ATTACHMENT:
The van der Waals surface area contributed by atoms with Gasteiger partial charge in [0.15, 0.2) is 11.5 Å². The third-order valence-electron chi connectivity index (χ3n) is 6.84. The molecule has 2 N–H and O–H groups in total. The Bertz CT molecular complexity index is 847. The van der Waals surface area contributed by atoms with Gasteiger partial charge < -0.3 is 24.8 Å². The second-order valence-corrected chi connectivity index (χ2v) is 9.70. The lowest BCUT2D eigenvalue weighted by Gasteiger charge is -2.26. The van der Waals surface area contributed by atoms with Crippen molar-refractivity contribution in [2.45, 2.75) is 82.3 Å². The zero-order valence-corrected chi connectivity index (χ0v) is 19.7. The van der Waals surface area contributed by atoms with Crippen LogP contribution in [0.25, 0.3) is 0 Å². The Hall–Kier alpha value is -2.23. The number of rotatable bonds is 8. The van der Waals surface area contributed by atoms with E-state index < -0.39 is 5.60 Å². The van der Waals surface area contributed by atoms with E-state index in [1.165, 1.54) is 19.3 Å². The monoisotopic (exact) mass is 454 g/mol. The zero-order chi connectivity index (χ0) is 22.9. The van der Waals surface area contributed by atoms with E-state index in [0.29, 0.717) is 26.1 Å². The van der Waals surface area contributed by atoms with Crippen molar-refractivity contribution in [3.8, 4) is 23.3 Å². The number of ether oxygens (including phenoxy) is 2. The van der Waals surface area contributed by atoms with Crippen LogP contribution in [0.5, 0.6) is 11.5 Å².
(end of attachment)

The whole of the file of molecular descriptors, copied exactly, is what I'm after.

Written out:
The van der Waals surface area contributed by atoms with Gasteiger partial charge in [0.15, 0.2) is 11.5 Å². The third-order valence-electron chi connectivity index (χ3n) is 6.84. The molecule has 2 N–H and O–H groups in total. The Bertz CT molecular complexity index is 847. The van der Waals surface area contributed by atoms with Gasteiger partial charge < -0.3 is 24.8 Å². The second-order valence-corrected chi connectivity index (χ2v) is 9.70. The lowest BCUT2D eigenvalue weighted by Gasteiger charge is -2.26. The van der Waals surface area contributed by atoms with Crippen molar-refractivity contribution in [2.45, 2.75) is 82.3 Å². The zero-order valence-corrected chi connectivity index (χ0v) is 19.7. The van der Waals surface area contributed by atoms with Crippen LogP contribution in [0.25, 0.3) is 0 Å². The Hall–Kier alpha value is -2.23. The number of rotatable bonds is 8. The van der Waals surface area contributed by atoms with E-state index < -0.39 is 5.60 Å². The van der Waals surface area contributed by atoms with E-state index in [1.165, 1.54) is 19.3 Å². The monoisotopic (exact) mass is 454 g/mol. The zero-order chi connectivity index (χ0) is 22.9. The van der Waals surface area contributed by atoms with E-state index in [0.29, 0.717) is 26.1 Å². The van der Waals surface area contributed by atoms with Crippen molar-refractivity contribution in [3.8, 4) is 23.3 Å². The number of ether oxygens (including phenoxy) is 2. The van der Waals surface area contributed by atoms with Crippen LogP contribution in [0.5, 0.6) is 11.5 Å².